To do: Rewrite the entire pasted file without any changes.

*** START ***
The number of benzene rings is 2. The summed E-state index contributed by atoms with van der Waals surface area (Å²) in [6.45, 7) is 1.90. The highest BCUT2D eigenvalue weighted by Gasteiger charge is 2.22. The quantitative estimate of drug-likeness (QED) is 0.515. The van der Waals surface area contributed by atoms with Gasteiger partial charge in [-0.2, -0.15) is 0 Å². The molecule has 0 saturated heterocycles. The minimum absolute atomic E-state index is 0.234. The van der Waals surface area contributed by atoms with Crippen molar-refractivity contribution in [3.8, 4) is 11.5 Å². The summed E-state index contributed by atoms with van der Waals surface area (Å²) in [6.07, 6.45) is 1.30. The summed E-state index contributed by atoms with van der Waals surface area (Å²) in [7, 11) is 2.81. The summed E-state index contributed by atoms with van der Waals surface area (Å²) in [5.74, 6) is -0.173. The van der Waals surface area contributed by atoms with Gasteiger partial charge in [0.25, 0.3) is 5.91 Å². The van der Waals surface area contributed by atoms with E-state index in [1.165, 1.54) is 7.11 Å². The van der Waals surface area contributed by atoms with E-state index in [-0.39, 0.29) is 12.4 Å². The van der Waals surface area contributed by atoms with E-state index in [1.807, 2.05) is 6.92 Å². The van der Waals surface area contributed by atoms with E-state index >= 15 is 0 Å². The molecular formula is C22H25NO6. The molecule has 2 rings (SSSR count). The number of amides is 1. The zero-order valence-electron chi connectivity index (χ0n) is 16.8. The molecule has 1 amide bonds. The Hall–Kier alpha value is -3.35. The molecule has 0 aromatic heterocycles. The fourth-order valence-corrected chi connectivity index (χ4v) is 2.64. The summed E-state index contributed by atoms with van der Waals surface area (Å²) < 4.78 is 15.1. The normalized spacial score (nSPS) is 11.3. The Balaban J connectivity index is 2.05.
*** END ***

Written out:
The number of benzene rings is 2. The summed E-state index contributed by atoms with van der Waals surface area (Å²) in [6.45, 7) is 1.90. The highest BCUT2D eigenvalue weighted by Gasteiger charge is 2.22. The quantitative estimate of drug-likeness (QED) is 0.515. The van der Waals surface area contributed by atoms with Gasteiger partial charge in [-0.2, -0.15) is 0 Å². The molecule has 0 saturated heterocycles. The minimum absolute atomic E-state index is 0.234. The van der Waals surface area contributed by atoms with Crippen molar-refractivity contribution in [3.8, 4) is 11.5 Å². The summed E-state index contributed by atoms with van der Waals surface area (Å²) in [6.07, 6.45) is 1.30. The summed E-state index contributed by atoms with van der Waals surface area (Å²) in [7, 11) is 2.81. The summed E-state index contributed by atoms with van der Waals surface area (Å²) in [5.74, 6) is -0.173. The van der Waals surface area contributed by atoms with Gasteiger partial charge in [0.25, 0.3) is 5.91 Å². The van der Waals surface area contributed by atoms with E-state index in [1.165, 1.54) is 7.11 Å². The van der Waals surface area contributed by atoms with E-state index in [-0.39, 0.29) is 12.4 Å². The van der Waals surface area contributed by atoms with E-state index in [1.807, 2.05) is 6.92 Å². The van der Waals surface area contributed by atoms with E-state index >= 15 is 0 Å². The molecular formula is C22H25NO6. The molecule has 2 rings (SSSR count). The number of amides is 1. The zero-order valence-electron chi connectivity index (χ0n) is 16.8. The molecule has 1 amide bonds. The Hall–Kier alpha value is -3.35. The molecule has 0 aromatic heterocycles. The fourth-order valence-corrected chi connectivity index (χ4v) is 2.64. The summed E-state index contributed by atoms with van der Waals surface area (Å²) < 4.78 is 15.1. The normalized spacial score (nSPS) is 11.3. The Balaban J connectivity index is 2.05.